3. 3. <ul><li>In financing decision company has to decide its capital structure. In this the debt & equity ratio is decided. It also termed as debt equity mix. </li></ul><ul><li>The capital structure or financing decision indicates the left side (Liabilities) of the balance sheet whereas investment decision shows right side (Assets) of the balance sheet. The capital structure shows the proportionate relationship between debt & equity. </li></ul>
  4. 4. <ul><li>That is how these two decisions are correlated. </li></ul><ul><li>In financing decision, we not only have to look at availability of funds but also at its cost. </li></ul><ul><li>We have to pay in future, that is why the cost of capital is very significant decision. </li></ul><ul><li>It (cost of capital) has two dimensional impacts like it affects both the investment and financing decision </li></ul>
  5. 5. <ul><li>In financing decision company has to decide its capital structure. In this the debt & equity ratio is decided. It also termed as debt equity mix. </li></ul><ul><li>The capital structure or financing decision indicates the left side (Liabilities) of the balance sheet whereas investment decision shows right side (Assets) of the balance sheet. The capital structure shows the proportionate relationship between debt & equity. </li></ul>
  6. 6. <ul><li>Simplicity </li></ul><ul><li>Flexibility </li></ul><ul><li>Minimum Cost of Capital </li></ul><ul><li>Adequate Liquidity </li></ul><ul><li>Minimum Risk </li></ul><ul><li>Legal Requirements </li></ul><ul><li>Maximum Returns </li></ul><ul><li>Control </li></ul>Qualities of Optimum Capital Structure
  7. 7. <ul><li>Simplicity </li></ul><ul><li>Flexibility </li></ul><ul><li>Minimum Cost of Capital </li></ul><ul><li>Adequate Liquidity </li></ul><ul><li>Minimum Risk </li></ul><ul><li>Legal Requirements </li></ul><ul><li>Maximum Returns </li></ul><ul><li>Control </li></ul>Factors Affecting Capital Structure
  8. 8. <ul><li>Floatation Cost </li></ul><ul><li>Control </li></ul><ul><li>Cost of Capital </li></ul><ul><li>Flexibility </li></ul><ul><li>Interest Coverage Ratio </li></ul>
  9. 9. Theories of Capital Structure <ul><li>Net income Approach: </li></ul><ul><li>According to this approach, a firm can minimize the weighted average cost of capital and increase the value of firm as well as market price of equity of shares by using debt financing to the maximum possible extent. </li></ul>
  10. 10. Assumptions of NI Approach <ul><li>The cost of debt is less than the cost of equity. </li></ul><ul><li>No Taxes. </li></ul><ul><li>The risk perception of investors is not changed by the use of debt. </li></ul>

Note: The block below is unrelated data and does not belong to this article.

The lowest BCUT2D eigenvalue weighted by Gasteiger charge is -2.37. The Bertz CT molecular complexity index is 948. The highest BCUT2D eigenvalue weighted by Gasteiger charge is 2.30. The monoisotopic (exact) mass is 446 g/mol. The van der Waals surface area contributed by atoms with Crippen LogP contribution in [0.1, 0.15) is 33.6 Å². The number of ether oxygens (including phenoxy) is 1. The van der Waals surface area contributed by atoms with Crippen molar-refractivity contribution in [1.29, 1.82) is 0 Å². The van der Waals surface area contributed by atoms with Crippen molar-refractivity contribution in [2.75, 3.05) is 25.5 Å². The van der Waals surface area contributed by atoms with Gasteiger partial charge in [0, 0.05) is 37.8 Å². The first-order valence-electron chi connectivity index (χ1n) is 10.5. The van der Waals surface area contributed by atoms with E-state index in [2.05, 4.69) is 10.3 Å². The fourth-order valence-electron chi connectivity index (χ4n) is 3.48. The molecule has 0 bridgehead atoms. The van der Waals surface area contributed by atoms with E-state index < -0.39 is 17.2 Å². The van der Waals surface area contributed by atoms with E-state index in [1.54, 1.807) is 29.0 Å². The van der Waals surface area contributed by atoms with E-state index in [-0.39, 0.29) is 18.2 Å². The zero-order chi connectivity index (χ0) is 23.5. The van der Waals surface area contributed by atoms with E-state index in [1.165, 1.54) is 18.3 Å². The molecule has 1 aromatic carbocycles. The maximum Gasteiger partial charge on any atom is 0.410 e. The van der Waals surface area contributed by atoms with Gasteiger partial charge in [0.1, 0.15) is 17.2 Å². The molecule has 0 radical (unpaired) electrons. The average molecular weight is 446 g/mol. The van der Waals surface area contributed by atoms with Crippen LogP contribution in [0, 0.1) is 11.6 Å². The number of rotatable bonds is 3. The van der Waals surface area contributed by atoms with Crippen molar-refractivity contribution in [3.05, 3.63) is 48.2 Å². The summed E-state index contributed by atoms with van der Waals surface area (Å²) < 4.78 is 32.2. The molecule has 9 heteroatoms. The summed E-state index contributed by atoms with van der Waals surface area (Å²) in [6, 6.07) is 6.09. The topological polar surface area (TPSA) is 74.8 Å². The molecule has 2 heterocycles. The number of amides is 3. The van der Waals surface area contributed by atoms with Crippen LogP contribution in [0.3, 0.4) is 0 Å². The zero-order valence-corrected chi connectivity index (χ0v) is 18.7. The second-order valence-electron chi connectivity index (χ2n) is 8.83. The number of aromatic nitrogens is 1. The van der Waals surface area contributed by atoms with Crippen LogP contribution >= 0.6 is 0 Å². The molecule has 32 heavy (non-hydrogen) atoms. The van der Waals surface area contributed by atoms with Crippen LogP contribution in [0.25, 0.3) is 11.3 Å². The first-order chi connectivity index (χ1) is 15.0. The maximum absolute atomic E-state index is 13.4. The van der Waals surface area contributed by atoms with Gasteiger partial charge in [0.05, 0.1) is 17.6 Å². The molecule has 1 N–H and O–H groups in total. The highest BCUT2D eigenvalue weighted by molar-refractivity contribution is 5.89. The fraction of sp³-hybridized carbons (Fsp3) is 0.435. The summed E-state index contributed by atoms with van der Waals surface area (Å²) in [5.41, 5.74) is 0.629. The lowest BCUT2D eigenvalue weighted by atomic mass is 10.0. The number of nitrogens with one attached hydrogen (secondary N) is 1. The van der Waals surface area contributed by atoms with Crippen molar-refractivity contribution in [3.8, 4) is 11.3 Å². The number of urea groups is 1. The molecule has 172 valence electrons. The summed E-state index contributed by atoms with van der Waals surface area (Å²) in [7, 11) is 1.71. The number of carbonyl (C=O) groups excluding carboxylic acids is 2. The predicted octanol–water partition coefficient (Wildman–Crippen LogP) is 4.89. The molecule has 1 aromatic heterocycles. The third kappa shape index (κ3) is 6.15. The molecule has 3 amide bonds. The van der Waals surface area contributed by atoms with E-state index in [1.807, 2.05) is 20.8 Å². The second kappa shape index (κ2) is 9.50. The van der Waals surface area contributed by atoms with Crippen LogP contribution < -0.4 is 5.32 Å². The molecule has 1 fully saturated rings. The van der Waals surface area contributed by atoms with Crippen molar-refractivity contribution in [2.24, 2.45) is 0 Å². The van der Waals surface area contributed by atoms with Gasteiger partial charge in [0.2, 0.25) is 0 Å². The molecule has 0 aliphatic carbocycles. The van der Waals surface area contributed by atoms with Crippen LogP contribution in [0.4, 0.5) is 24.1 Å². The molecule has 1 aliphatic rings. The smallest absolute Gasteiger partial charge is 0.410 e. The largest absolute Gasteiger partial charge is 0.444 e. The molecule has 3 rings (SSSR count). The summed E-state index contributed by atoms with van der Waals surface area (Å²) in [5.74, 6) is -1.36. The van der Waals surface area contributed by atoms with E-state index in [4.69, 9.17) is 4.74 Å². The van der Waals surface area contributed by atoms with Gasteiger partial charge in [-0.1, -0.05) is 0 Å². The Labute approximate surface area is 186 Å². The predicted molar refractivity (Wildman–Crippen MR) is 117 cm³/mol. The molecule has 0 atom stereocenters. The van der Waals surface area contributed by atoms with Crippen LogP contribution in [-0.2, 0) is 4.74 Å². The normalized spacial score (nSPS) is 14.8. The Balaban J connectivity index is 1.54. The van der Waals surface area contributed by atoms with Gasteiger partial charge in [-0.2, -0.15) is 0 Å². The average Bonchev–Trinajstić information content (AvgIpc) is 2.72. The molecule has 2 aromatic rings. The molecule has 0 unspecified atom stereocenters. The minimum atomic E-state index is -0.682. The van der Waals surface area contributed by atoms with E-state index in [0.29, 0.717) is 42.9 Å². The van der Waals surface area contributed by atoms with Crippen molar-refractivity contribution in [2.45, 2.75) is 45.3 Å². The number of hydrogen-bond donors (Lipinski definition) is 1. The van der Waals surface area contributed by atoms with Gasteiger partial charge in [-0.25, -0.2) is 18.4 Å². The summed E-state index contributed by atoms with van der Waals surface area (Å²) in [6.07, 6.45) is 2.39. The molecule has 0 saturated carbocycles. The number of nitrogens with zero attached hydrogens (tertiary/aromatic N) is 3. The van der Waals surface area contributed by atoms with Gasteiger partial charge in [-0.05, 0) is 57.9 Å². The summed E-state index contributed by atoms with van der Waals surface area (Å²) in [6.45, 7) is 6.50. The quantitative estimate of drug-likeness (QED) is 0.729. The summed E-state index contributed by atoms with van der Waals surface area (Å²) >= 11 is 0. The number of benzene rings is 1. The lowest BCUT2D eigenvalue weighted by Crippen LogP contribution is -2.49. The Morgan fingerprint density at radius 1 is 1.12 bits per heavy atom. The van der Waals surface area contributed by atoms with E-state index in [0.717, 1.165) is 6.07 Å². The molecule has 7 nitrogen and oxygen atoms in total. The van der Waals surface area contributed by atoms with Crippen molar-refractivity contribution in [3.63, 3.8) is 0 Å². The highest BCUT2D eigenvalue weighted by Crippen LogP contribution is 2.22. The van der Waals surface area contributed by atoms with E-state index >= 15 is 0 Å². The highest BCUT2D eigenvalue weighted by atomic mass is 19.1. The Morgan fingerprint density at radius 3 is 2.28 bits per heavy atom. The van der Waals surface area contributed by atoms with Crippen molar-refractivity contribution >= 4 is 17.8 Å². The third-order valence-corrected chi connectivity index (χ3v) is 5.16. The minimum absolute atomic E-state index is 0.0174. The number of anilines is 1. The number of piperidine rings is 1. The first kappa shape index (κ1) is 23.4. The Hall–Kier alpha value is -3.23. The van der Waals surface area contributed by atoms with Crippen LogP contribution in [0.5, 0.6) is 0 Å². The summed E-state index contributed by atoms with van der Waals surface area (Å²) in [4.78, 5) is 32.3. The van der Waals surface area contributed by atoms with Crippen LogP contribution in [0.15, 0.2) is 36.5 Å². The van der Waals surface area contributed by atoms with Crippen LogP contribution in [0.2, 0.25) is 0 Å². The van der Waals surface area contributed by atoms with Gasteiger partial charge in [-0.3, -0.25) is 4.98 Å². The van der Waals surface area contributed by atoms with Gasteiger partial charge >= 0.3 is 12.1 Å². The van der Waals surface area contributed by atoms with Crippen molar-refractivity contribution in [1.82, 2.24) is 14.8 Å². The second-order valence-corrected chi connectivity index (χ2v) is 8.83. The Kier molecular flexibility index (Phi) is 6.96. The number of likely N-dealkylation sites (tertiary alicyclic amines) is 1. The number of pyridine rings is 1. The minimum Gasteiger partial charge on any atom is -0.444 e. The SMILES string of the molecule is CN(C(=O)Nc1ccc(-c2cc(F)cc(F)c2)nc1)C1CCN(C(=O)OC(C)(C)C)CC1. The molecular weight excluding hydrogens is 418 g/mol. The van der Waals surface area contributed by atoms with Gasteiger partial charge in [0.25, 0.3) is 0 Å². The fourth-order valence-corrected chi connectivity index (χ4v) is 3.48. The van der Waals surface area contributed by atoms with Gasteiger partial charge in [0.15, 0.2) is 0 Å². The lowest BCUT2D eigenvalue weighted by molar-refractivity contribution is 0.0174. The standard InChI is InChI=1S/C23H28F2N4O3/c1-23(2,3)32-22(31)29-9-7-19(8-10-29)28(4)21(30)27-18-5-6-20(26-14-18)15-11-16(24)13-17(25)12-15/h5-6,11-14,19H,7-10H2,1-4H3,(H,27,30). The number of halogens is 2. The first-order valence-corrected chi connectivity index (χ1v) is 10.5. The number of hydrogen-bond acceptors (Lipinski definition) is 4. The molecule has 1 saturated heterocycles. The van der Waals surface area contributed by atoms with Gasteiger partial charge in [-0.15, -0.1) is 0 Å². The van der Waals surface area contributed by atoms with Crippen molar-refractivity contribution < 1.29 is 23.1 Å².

11. 11. <ul><li>V=S+D </li></ul><ul><li>Where V=Total market value of a firm </li></ul><ul><li>S= Market value of equity shares </li></ul><ul><li>S=Earnings Available to Equity Share holders (NI)/Equity capitalization rate </li></ul><ul><li>D= Market value of Debt </li></ul><ul><li>K o = EBIT/ V </li></ul>
  12. 12. Practical Problem <ul><li>A Company expects a net income of Rs.50,000. It has Rs.2,00,000, 8% Debentures. The Equity capitalization rate of the company is 10%. Calculate (a) the value of the firm and overall capitalization rate according to NI approach ( ignore taxes) </li></ul><ul><li>(b) If Debt Increases to Rs. 300000, show effect on value & cost. </li></ul>
  13. 13. Net Operating Income Approach <ul><li>Suggested by Durand </li></ul><ul><li>Opposite to NI Approach </li></ul><ul><li>According to this: Change in capital structure of a company does not affect the market value of the firm and the overall cost of capital remains constant irrespective of the method of financing. </li></ul><ul><li>NO OPTIMUM CAPITAL STRUCTURE, EVERY STRUCTURE IS OPTIMUM </li></ul>
  14. 14. Assumptions of NOI Approach <ul><li>The market capitalizes the value of the firm as a whole; </li></ul><ul><li>The business risk remains constant at every level of debt equity mix </li></ul><ul><li>There are no corporate taxes. </li></ul><ul><li>Kd is constant </li></ul><ul><li>The use of more and more debt increases the risk of shareholders & thus results in increase in Ke. The increase in Ke is such as to offset the benefits of employing cheaper debt. </li></ul>
  15. 15. <ul><li>V=EBIT/K o </li></ul><ul><li>V= Value of a firm </li></ul><ul><li>EBIT=Net operating Income or Earnings before interest and taxes </li></ul><ul><li>K o= Overall cost of capital </li></ul><ul><li>S= V-D </li></ul><ul><li>Ke = EBIT-I/V-D </li></ul>
  16. 16. Practical Problem A company expects a net operating income of Rs 100000. It has Rs 500000, 6% Debentures. The overall capitalization rate is 10%. Calculate (a) the value of firm and the equity capitalization rate according to the NOI Approach. (b) If the debenture is increased to Rs. 750000. What will be the effect on the value of the firm and equity capitalization rate?
  17. 17. The Traditional Approach <ul><li>Intermediate Approach </li></ul><ul><li>According to this: the value of firm can be increased initially or the cost of capital can be decreased by using more debt as the debt is a cheaper source of funds than equity. Beyond a particular point, the cost of equity increases because increased debt increases the financial risk of the equity shareholders. </li></ul>